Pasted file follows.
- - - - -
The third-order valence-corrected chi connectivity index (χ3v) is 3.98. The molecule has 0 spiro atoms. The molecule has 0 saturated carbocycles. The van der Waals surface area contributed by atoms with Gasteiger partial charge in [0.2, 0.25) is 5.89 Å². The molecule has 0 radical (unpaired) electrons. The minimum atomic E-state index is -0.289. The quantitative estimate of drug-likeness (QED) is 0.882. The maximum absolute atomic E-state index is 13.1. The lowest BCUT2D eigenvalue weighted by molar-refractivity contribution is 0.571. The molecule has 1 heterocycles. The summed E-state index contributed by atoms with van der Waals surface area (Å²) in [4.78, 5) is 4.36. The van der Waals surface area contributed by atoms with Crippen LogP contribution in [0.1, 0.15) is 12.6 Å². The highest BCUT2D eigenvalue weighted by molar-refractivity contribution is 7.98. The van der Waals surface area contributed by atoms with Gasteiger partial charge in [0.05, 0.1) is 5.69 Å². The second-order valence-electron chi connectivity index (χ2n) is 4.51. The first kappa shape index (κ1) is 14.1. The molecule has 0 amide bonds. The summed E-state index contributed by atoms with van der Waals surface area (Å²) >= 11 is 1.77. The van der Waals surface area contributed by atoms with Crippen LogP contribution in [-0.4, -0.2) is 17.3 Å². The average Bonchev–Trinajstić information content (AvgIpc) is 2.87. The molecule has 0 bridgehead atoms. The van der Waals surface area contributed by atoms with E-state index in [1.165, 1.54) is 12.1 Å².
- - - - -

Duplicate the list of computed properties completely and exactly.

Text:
The third-order valence-corrected chi connectivity index (χ3v) is 3.98. The molecule has 0 spiro atoms. The molecule has 0 saturated carbocycles. The van der Waals surface area contributed by atoms with Gasteiger partial charge in [0.2, 0.25) is 5.89 Å². The molecule has 0 radical (unpaired) electrons. The minimum atomic E-state index is -0.289. The quantitative estimate of drug-likeness (QED) is 0.882. The maximum absolute atomic E-state index is 13.1. The lowest BCUT2D eigenvalue weighted by molar-refractivity contribution is 0.571. The molecule has 1 heterocycles. The summed E-state index contributed by atoms with van der Waals surface area (Å²) in [4.78, 5) is 4.36. The van der Waals surface area contributed by atoms with Crippen LogP contribution in [0.1, 0.15) is 12.6 Å². The highest BCUT2D eigenvalue weighted by molar-refractivity contribution is 7.98. The van der Waals surface area contributed by atoms with Gasteiger partial charge in [0.05, 0.1) is 5.69 Å². The second-order valence-electron chi connectivity index (χ2n) is 4.51. The first kappa shape index (κ1) is 14.1. The molecule has 0 amide bonds. The summed E-state index contributed by atoms with van der Waals surface area (Å²) >= 11 is 1.77. The van der Waals surface area contributed by atoms with Crippen LogP contribution in [-0.4, -0.2) is 17.3 Å². The average Bonchev–Trinajstić information content (AvgIpc) is 2.87. The molecule has 0 bridgehead atoms. The van der Waals surface area contributed by atoms with E-state index in [1.165, 1.54) is 12.1 Å².